Handheld Solutions Due to its advantages in multiple- architecture support, development flexibility and free software licensing, open source should have a bright future in enterprise handheld computing. However, itll be tough for open source to take off in this area until more handheld device vendors embrace it.Right now, the only major exception to this rulebeyond a crop of rumored or prototype-only devicesis the Zaurus SL-5500 handheld from Sharp Electronics Corp. Our tests of the Zaurus confirmed that Linux has what it takes to power a handheld device as well as any proprietary operating system can, but open source faces other significant hurdles on its path to enterprise acceptance. After all, the operating system a computer runs matters much less to users than the applications they can use with these systemsbe they mobile devices or mainstream desktops. Developers of handheld software in generaland of enterprise handheld software in particularchase the biggest installed bases first. This means that when it comes time to build a new handheld complement to a CRM or enterprise messaging product, Palm OS, Pocket PC and Research In Motion Ltd. devices all stand in line for scarce development resources before anything running Linux is considered for support. However, RIMs move to J2ME (Java 2 Micro Edition) as the platform for its BlackBerry 5810, coupled with the recent boost in J2ME-enabled mobile phones, could go a long way toward helping open-source-based handheld devices ride the promise of write once, run everywhere to a respectable position in the enterprise market. Jason Brooks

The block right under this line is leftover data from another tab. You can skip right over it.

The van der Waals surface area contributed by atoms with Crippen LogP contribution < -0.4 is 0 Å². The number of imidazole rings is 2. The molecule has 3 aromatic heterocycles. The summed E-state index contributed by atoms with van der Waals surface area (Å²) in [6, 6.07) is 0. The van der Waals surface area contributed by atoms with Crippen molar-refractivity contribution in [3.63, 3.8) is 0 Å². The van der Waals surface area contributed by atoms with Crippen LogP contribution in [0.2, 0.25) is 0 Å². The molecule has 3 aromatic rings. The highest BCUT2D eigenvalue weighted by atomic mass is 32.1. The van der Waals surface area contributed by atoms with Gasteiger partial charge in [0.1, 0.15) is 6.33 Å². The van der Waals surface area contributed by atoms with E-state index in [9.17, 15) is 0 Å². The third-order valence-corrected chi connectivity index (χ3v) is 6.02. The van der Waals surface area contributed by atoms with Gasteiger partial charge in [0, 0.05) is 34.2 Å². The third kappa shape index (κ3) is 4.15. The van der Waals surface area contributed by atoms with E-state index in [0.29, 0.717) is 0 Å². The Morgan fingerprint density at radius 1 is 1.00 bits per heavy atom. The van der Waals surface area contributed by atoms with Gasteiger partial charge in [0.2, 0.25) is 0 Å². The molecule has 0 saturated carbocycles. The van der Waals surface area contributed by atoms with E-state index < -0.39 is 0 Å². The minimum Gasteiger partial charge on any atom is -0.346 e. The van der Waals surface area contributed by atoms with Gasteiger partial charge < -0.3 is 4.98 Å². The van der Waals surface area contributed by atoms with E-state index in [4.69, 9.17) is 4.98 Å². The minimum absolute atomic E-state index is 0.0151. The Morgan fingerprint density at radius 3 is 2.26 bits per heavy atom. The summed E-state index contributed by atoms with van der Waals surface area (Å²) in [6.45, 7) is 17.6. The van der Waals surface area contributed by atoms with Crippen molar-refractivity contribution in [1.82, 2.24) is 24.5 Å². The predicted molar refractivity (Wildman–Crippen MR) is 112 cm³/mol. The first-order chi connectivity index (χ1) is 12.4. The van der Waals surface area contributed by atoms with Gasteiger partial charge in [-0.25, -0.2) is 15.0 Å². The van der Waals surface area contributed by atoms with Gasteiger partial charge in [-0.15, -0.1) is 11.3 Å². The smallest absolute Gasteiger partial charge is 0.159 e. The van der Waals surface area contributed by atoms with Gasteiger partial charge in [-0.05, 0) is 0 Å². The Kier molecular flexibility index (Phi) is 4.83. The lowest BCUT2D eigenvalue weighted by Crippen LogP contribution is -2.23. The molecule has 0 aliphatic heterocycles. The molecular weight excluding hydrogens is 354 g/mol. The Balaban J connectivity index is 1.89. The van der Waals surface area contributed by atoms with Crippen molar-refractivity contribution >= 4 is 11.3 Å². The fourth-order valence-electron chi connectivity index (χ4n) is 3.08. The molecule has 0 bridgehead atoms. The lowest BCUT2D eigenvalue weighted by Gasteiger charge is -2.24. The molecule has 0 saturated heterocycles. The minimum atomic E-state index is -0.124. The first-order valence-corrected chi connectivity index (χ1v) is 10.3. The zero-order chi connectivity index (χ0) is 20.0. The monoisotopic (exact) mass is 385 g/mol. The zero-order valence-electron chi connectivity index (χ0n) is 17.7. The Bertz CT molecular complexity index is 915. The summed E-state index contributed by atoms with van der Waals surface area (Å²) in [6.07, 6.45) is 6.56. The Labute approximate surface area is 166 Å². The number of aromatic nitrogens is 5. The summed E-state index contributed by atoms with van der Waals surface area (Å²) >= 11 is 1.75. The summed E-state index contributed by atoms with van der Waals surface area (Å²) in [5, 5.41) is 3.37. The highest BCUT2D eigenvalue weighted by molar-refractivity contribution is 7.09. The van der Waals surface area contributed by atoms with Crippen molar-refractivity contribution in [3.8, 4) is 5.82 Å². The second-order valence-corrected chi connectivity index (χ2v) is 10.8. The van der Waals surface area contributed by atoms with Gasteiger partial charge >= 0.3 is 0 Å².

Although open-source operating systems such as Linux and NetBSD can run on a wider range of architectures and devices than anything from market leaders PalmSource Inc. or Microsoft, the open-source handheld is still primarily the province of hobbyists and researchers.